Weidinger lab - research
All animals have evolved strategies to deal with damage due to injury or disease, but the ability to regenerate lost or damaged organs and appendages varies greatly in different species. Unfortunately, humans and other mammals are quite poor at regenerating, while other vertebrates, like salamanders and fish, can efficiently re-grow lost limbs/fins and regenerate many internal organs including their hearts. Currently it is a mystery why mammals can’t do what these lower vertebrates achieve. We hope that elucidating the mechanisms that zebrafish use to regulate regeneration will one day result in therapies aimed at activating regenerative potential in human organs.
Mechanisms of zebrafish fin and bone regeneration
Unlike mammals, zebrafish can completely and repeatedly regenerate lost appendages, that is their fins. This occurs via formation of a population of progenitor cells, the blastema, which contains the precursors of the regenerating tissue. How the blastema forms is a central question in regeneration research. Intriguingly, we have found that mature osteoblasts dedifferentiate and give rise to blastema cells after fin injury. The fact that differentiated cells, and not stem cells, represent important source cells for tissue regeneration has recently been recognized also in several other systems. Currently, we aim to elucidate the molecular mechanisms regulating this fascinating process of cellular plasticity.
In addition, we are interested in understanding the molecular pathways regulating regenerative growth and patterning. We have found that Wnt/beta-catenin signaling is required for formation and proliferation of the blastema; intriguingly however, it acts largely indirectly and orchestrates regenerative growth via secondary signals. Currently, we aim to elucidate how Wnt signaling sets up organizing centers within the blastema.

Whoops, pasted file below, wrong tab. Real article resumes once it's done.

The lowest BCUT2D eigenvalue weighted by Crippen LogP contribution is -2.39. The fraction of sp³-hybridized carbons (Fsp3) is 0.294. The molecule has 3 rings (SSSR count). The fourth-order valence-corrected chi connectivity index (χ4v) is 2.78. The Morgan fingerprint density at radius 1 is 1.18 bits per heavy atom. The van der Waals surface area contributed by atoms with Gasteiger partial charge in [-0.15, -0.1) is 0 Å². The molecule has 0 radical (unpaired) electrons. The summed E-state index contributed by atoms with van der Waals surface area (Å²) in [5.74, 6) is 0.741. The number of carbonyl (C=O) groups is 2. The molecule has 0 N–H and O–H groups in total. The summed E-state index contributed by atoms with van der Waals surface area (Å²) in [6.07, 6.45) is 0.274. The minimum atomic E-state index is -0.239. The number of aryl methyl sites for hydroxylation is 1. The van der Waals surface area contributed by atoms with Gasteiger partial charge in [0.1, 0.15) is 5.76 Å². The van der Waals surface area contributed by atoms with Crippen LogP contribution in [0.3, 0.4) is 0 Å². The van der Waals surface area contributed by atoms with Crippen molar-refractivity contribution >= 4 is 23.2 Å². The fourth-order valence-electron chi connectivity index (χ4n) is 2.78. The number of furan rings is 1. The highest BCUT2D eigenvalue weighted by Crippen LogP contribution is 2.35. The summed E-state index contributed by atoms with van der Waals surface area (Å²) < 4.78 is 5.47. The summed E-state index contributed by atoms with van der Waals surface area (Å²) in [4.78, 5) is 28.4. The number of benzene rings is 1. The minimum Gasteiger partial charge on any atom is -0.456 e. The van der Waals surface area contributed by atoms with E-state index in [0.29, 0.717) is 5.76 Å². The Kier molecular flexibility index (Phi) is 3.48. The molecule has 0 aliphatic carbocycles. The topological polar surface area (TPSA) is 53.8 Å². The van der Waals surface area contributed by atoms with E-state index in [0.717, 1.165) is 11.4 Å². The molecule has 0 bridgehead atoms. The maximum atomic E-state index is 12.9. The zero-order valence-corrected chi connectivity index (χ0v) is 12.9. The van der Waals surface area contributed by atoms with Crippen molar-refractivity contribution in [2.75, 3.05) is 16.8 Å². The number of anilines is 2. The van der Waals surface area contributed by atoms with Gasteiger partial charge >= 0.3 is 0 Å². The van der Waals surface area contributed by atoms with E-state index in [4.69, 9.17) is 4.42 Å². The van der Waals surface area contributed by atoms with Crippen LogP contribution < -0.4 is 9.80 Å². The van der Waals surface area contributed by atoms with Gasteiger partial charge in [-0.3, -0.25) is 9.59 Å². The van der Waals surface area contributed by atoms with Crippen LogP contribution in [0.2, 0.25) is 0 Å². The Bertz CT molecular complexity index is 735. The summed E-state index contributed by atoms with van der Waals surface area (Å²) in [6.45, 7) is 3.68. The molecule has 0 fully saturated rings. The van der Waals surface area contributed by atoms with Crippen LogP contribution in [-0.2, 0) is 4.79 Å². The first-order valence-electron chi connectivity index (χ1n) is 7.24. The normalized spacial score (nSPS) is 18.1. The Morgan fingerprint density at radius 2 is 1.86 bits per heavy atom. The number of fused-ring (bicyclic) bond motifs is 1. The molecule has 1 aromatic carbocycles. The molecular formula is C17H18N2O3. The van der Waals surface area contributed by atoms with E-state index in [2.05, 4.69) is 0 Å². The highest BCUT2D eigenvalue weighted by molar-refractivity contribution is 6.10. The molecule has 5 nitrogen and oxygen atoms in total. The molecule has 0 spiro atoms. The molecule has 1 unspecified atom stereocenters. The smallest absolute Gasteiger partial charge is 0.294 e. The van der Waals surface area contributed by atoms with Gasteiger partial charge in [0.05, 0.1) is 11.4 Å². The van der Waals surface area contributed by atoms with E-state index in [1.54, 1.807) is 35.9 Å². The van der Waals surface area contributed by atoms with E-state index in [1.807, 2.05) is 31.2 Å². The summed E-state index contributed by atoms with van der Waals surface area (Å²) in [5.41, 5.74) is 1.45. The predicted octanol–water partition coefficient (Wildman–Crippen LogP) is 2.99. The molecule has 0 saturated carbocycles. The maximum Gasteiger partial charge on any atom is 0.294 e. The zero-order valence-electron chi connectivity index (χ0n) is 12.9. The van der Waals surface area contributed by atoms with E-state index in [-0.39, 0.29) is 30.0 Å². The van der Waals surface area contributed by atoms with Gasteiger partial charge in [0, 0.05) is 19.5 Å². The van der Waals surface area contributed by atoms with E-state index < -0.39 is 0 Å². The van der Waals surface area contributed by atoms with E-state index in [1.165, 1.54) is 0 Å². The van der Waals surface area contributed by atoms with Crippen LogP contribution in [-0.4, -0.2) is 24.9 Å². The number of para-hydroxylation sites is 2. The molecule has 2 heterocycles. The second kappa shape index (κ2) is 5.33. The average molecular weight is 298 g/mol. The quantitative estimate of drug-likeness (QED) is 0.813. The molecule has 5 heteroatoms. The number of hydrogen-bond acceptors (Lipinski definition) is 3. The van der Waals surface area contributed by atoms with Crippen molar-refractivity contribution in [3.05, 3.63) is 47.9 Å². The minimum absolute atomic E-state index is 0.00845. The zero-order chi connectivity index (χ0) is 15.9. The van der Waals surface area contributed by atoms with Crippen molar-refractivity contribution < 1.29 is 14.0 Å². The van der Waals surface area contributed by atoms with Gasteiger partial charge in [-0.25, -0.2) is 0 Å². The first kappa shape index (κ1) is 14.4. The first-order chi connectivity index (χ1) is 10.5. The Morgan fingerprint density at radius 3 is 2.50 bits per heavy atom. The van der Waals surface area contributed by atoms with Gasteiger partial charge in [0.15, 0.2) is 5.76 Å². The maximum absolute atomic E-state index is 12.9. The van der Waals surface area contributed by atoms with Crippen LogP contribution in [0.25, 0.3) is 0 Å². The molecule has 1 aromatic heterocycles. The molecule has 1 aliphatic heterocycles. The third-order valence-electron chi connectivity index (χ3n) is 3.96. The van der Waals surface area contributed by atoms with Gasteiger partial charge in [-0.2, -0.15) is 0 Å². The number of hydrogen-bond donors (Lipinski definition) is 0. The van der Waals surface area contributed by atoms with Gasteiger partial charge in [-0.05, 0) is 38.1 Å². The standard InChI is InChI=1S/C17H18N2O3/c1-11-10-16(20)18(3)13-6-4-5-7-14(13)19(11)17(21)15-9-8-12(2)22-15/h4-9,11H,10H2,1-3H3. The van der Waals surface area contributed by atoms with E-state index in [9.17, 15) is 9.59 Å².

Selected first or communicating author publications of our group related to fin & bone regeneration:
Mishra et al. 2020, Developmental Cell
Owlarn et al. 2017, Nature Communications
Sehring & Weidinger 2016, Current Opinion in Genetics & Development
Wehner et al. 2015, JoVE
Wehner et al. 2015, Trends in Genetics
Geurtzen et al 2015, Development
Wehner et al. 2014, Cell Reports
Grotek et al. 2013, Development
Azevedo et al. 2011, PLOS One
Knopf et al. 2011, Developmental Cell
Stoick-Cooper et al. 2007, Genes & Development
Stoick-Cooper et al. 2007, Development
Our work on bone regeneration is embedded in the Collaborative Research Center (SFB) 1149: "Danger Response, Disturbance Factors and Regenerative Potential after Acute Trauma".
Mechanisms of zebrafish heart regeneration
Heart damage, usually caused by infarction, is a leading cause of death in humans. After cardiomyocyte loss the damaged part of the myocardium in humans undergoes extensive scarring and fibrosis, and the cardiomyocytes lost to injury cannot be replaced. Thus, infarction results in permanent damage to the heart. In contrast, zebrafish are able to regenerate their hearts after injury without permanent scarring. Importantly, cardiomyocytes efficiently proliferate to restore to lost muscle tissue. We have found that injuries causing necrotic death of the myocardium, which are similar to human heart infarction, are efficiently regenerated.
Regeneration involves the proliferation of differentiated cardiomyocytes and the coordinated growth of myocardium, endocardium and epicardium. Currently, the molecular mechanisms regulating these processes are only beginning to emerge. We found that BMP signaling is essential for heart regeneration. Interestingly, it promotes cardiomyocyte proliferation during regeneration, but is not required for physiological cardiomyocyte proliferation. In addition, BMP signaling has also been reported to be active in mammalian hearts after injury, but there it plays a detrimental role, promoting cardiomyocyte apoptosis. Thus, our findings indicate that the differential capacity of zebrafish and mammals to regenerate the heart depends, at least in part, on different responses of cardiomyocytes to the same conserved signaling pathway, namely BMP signaling. We currently aim to elucidate how BMP signaling promotes regeneration in zebrafish and why it does not in mammals.
Selected first or last author publications of our group related to heart regeneration: